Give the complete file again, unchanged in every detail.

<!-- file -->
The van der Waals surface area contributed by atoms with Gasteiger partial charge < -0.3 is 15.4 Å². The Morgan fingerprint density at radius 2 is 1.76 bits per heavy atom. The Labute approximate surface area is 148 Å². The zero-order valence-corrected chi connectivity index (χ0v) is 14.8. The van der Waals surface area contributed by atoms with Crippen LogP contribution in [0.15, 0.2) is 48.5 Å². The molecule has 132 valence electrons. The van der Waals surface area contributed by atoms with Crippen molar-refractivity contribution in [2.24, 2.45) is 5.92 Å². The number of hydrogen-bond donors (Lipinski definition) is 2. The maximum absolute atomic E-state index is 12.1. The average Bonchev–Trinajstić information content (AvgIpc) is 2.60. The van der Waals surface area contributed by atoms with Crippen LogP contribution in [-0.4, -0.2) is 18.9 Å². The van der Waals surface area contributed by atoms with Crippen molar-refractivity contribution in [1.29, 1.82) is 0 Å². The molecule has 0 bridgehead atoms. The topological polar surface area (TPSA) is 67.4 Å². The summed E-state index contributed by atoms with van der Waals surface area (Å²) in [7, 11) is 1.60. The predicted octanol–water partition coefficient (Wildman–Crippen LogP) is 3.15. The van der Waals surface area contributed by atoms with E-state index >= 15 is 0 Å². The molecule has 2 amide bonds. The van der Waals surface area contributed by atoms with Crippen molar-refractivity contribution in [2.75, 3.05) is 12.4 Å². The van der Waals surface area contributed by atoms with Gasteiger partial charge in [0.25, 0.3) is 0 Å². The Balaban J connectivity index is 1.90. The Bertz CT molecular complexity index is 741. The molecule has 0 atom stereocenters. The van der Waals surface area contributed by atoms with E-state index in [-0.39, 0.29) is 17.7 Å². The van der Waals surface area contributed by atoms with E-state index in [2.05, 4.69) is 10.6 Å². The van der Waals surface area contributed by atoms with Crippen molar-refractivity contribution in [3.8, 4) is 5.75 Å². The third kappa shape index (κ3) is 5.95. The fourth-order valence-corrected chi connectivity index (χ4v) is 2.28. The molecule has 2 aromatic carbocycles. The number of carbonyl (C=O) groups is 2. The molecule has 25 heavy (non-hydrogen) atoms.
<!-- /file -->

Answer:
The van der Waals surface area contributed by atoms with Gasteiger partial charge < -0.3 is 15.4 Å². The Morgan fingerprint density at radius 2 is 1.76 bits per heavy atom. The Labute approximate surface area is 148 Å². The zero-order valence-corrected chi connectivity index (χ0v) is 14.8. The van der Waals surface area contributed by atoms with Crippen LogP contribution in [0.15, 0.2) is 48.5 Å². The molecule has 132 valence electrons. The van der Waals surface area contributed by atoms with Crippen molar-refractivity contribution in [2.24, 2.45) is 5.92 Å². The number of hydrogen-bond donors (Lipinski definition) is 2. The maximum absolute atomic E-state index is 12.1. The average Bonchev–Trinajstić information content (AvgIpc) is 2.60. The van der Waals surface area contributed by atoms with Crippen LogP contribution in [-0.4, -0.2) is 18.9 Å². The van der Waals surface area contributed by atoms with Crippen molar-refractivity contribution in [1.29, 1.82) is 0 Å². The molecule has 0 bridgehead atoms. The topological polar surface area (TPSA) is 67.4 Å². The summed E-state index contributed by atoms with van der Waals surface area (Å²) in [7, 11) is 1.60. The predicted octanol–water partition coefficient (Wildman–Crippen LogP) is 3.15. The van der Waals surface area contributed by atoms with E-state index >= 15 is 0 Å². The molecule has 2 amide bonds. The van der Waals surface area contributed by atoms with Crippen molar-refractivity contribution in [2.75, 3.05) is 12.4 Å². The van der Waals surface area contributed by atoms with Gasteiger partial charge in [0.25, 0.3) is 0 Å². The Balaban J connectivity index is 1.90. The Bertz CT molecular complexity index is 741. The molecule has 0 atom stereocenters. The van der Waals surface area contributed by atoms with E-state index in [-0.39, 0.29) is 17.7 Å². The van der Waals surface area contributed by atoms with E-state index in [2.05, 4.69) is 10.6 Å². The van der Waals surface area contributed by atoms with Crippen molar-refractivity contribution in [3.8, 4) is 5.75 Å². The third kappa shape index (κ3) is 5.95. The fourth-order valence-corrected chi connectivity index (χ4v) is 2.28. The molecule has 2 aromatic carbocycles. The number of carbonyl (C=O) groups is 2. The molecule has 25 heavy (non-hydrogen) atoms.